DSP5600x disassembly library 1.1 review

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lib5600x is a library implementing Motorola DSP5600x disassembler

License: BSD License
File size: 0K
Developer: Miloslaw Smyk
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lib5600x is a library implementing Motorola DSP5600x disassembler. It's an ANSI C link library that should be useful for people writing debuggers, memory monitors etc for DSP5600x chips.


1. First you call two initialization functions in the library. This step is mandatory:


You pass nothing and check for no results -- these functions are guaranteed to succeed.

2. Now you have to allocate memory for a structure that will be used for passing data to/from the library. You may do that on the stack

struct disasm_data dis, *d = &dis;

Yes, the pointer will be useful, too. The disasm_data structure is defined in 5600x_disasm.h file. Let's take a closer look:

#define LINE_SIZE 256

struct disasm_data
unsigned char *memory;
char line_buf[LINE_SIZE];
char *line_ptr;
char words;

First member -- "memory" -- should point to the opcode you want disassembled. IMPORTANT! The library expects it to be a 24-bit word, so if your assembler creates 32-bit words, you'll have to make a simple conversion. Take a look at test.c to see how it is done. What's more, the library may wish to evaluate two words at a time, so you have to account for that -- this is also demonstrated in the example source.

3. After properly setting up disasm_data struct (i.e. "memory" pointer), you call following function:

int disassemble_opcode(struct disasm_data *);

This function takes pointer to the struct you've just prepared as an argument. When it returns, disasm_data struct's "line_buf" member contains the disassembled opcode as a string of ASCII characters. "line_ptr" should be of no interest to you (it is merely a internal variable) and "words" holds the number of 24-bit words you should advance your memory pointer by. This variable is also available as a return value of above function. Again, I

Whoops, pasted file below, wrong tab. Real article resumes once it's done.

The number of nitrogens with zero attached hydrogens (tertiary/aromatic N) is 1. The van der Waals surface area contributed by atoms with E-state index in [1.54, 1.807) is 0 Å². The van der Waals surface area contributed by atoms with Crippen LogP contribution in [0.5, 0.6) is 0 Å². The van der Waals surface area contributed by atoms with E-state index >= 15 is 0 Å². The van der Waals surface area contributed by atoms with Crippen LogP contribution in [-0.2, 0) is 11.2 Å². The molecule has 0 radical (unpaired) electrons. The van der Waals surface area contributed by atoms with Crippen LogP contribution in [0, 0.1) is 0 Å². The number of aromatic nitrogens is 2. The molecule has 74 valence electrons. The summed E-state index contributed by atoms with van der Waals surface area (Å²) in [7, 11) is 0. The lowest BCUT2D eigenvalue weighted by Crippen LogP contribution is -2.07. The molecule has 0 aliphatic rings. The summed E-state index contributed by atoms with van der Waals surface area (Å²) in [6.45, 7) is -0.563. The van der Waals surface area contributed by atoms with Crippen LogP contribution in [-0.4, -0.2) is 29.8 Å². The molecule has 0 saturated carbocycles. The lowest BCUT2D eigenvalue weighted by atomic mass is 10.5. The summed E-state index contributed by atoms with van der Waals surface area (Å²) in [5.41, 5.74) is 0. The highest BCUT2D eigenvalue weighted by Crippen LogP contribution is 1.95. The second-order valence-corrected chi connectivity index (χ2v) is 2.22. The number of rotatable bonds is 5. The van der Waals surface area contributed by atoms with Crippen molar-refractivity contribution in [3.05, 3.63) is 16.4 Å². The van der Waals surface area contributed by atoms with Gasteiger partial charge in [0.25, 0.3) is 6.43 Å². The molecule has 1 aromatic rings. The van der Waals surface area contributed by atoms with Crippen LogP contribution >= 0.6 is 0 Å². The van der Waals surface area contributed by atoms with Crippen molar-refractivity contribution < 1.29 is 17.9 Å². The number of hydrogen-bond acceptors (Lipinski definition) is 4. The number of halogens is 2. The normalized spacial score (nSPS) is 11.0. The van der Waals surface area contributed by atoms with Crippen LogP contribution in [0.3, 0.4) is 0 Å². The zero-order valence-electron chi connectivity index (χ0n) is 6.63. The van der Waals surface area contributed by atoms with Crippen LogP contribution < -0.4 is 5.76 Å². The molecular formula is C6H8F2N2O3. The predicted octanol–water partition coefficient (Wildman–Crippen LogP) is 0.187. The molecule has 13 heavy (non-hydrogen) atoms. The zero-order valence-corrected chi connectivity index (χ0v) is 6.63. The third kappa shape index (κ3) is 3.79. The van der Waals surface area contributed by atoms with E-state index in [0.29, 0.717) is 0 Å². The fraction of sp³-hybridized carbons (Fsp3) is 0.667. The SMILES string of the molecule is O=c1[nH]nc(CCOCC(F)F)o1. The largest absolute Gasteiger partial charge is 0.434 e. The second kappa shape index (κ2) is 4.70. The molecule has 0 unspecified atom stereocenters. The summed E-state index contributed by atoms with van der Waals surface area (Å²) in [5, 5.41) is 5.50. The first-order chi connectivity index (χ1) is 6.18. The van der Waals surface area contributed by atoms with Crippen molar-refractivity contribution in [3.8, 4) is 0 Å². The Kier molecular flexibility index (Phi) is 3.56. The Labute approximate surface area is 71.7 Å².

shall refer you to the example source.

4. Repeat step 3 until you run out of code to disassemble.


First, check out the makefile and make sure it contains proper flags and defines for your architecture. Big endian users should add -DBIGENDIAN to CFLAGS (I'd appreciate if someone created Autoconf script to avoid such tricks). Following that, type

./test example_dsp_binary

and compare the output (visually) with example.a56 which is a source code I used to create example_dsp_binary and which contains all instructions and addressing modes described in DSP56000/DSP56001 Digital Signal Processor User's Manual. You can also 'diff' your output and supplied example.out file to check if there are any differences (there should be none).

DSP5600x disassembly library 1.1 keywords